You never want to be in a position where a computer dies and you can’t push a button to turn a light on.

Ledge: Does that happens sometimes, where you have trouble integrating all those things, or is this a pretty common type of problem now?

Ben: It can happen. It can happen if you don’t think about it ahead of time, and it’s easy to fall into that trap.

We’re fortunate to be in a particularly difficult place to do the basic stuff because power can be inconsistence and internet connectivity can be inconsistent. So, built into the DNA of SAV is creating these things to be robust, to be bomb proof, because you never know what’s going to happen. You don’t have much control over the exterior circumstances, working on a mountain in Montana.

Ledge: We work with tons of software engineers and entrepreneurs that are always looking for interesting projects and to get involved in the next thing there.

What do you see on the software side for these controls systems and integration points and all that? Is there any unaddressed or poorly addressed area? Where might somebody spend their time and investment to get involved, or maybe some opportunities for business there?

Ben: There’s a few places. I think the biggest thing to keep an eye on is network security, and in general security. People have been able to rely for so long on just expecting not to be noticed if you have holes in your network, if you have vulnerabilities. You can’t rely on that anymore. It’s been a learning process and it’s been an adjusting process for the whole industry.

We have a huge responsibility to the clients. We’re not just putting in networks as a backbone for these systems so they can communicate, we’re also responsible for the security of them and for the security of everything else that’s going to be on that network. It’s not just our stuff that’s going to be attached to that once that system gets turned over, it’s going to be anybody with a password.

Ledge: Yeah. Security and IOT and hijacked devices. The idea that your refrigerator can hear everything that you’re doing. I think there’s a lot of sort of crazy looks at the Internet of Things that, now we need to realize that every device has an IP address and it’s connected. That’s cool and it’s neat that your pantry can order new stuff when you run out, or whatever happens, but you have the obligation then to harden that network and each device on there. You can no longer just install a Linux virtual machine on your router and set it and forget it, because that thing is going to get probed and hacked every minute of every day.

Ben: Yes. Thinking about how you maintain updates and security updates to hundreds and hundreds of networks that belong to other people, that you’ve hand off to other people it requires a much more hand-in-hand relationship with clients now than it used to. As you said, you can’t set and forget. Once you’ve done it, you have a responsibility.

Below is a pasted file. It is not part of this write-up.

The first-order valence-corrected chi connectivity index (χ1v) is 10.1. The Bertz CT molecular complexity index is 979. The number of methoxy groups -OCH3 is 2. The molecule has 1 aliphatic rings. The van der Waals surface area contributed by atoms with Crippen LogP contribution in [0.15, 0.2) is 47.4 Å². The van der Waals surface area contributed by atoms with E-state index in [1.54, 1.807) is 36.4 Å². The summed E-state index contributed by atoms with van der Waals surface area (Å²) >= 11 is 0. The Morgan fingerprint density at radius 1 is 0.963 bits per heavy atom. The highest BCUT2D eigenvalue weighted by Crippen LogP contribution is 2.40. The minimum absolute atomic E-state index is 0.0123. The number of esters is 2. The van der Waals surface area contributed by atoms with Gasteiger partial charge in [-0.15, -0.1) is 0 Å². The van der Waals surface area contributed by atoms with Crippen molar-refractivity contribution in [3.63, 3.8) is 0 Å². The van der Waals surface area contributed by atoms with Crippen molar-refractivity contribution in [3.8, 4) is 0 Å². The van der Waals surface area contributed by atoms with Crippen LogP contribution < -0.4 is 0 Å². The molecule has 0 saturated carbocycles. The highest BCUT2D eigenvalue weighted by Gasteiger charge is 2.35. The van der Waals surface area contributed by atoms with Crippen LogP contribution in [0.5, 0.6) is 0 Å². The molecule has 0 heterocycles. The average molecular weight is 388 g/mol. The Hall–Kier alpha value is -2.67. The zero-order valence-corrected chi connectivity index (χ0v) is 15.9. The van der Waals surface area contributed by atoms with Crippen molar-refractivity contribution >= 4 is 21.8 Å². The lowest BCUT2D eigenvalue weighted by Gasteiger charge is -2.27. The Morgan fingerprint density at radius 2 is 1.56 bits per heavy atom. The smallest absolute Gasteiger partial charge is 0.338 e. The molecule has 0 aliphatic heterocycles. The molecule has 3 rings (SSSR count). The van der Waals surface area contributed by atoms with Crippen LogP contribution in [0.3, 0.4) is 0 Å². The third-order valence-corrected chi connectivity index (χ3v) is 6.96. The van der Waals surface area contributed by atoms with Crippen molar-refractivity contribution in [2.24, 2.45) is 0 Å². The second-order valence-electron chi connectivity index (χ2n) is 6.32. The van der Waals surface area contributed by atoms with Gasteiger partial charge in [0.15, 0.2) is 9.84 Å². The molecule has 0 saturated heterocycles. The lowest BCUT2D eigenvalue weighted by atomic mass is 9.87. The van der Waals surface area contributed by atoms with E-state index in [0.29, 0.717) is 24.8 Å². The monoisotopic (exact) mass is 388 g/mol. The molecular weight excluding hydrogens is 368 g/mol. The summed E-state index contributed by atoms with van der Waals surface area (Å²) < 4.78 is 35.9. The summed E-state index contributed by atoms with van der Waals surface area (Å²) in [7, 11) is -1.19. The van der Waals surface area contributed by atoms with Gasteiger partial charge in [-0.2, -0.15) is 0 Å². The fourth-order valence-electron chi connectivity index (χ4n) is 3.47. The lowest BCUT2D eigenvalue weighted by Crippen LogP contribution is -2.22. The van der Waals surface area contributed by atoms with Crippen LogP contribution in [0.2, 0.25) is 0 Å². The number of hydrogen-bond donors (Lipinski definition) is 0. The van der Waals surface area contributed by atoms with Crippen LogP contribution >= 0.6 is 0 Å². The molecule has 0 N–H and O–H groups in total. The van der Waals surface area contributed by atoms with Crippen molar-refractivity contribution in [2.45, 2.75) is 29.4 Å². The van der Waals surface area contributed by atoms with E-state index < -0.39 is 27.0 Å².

Ledge: Do you have to take responsibility for updating the firmware on all these devices once when they’re in somebody’s house? Is there a kind of a service contract relationship?

I mean, a regular homeowner would never be able to keep up with all this stuff. If my shades are internet connected, there’s a firmware update.

How do you deal with the ongoing maintenance and service of a system like that?

Ben: It’s absolutely a service contract and an ongoing personal relationship all the time.

What I do, my primary responsibility here is the upfront design. Is setting standards, maintaining standards, and designing these jobs so that they’re future proof, bomb proof, and they work the way you want them to do.

Then, as a company, we’re also responsible for maintaining service, keeping in touch, especially on the side of network, especially on the side of surveillance and security and access control. Where, if things were to go wrong, if you don’t stay on top of that, you could have actual serious repercussions. It’s one thing for your music not to play, it’s another thing for your cameras not to be secure anymore.

Ledge: Or if all your doors unlock or something at the same time, right?

Ben: Exactly. Exactly.

Ledge: It’s very interesting. Let me ask you this. We’re in the business of evaluating really excellent engineers. We work in the software space, but I think across disciplinary approach. I’m thinking about engineering from a mechanical and systems and integration.

What do you look for when you’re thinking about, hey, what’s a really great engineer? What are the heuristics or the traits of an excellent engineer that you want to work with? [00:10:13]

Ben: My answer to that has changed. If you had asked me a few years ago versus today, especially when I first started managing engineers, my highest priority was technical expertise. I love working with people who are the best at what they do, who know the most, who can bring the experience and the understanding, and can answer the kind of questions that no one else can answer.

That said, at this point, my most primary, my most important factor is being a team player. Is being able to work with the people around you. Being willing to take responsibility.

It’s all about the soft skills. You learn that when in school as an engineer, and people don’t take it seriously as they should until they’re in the workforce, until they’re working with other people. It’s great if you know everything but it doesn’t help anyone knowing everything if you’re not good at communicating that. If you’re not good at taking responsibility. Unless you’re the kind of person who people want to work with.

Ledge: Couldn’t say it better myself.

Well, Ben, thanks so much joining us. Really enjoyed the insights. I know personally I’m looking forward to when my home can do all these things. So, please go and make this as affordable as possible.

Ben: I’ll do that. Thank you very much, David.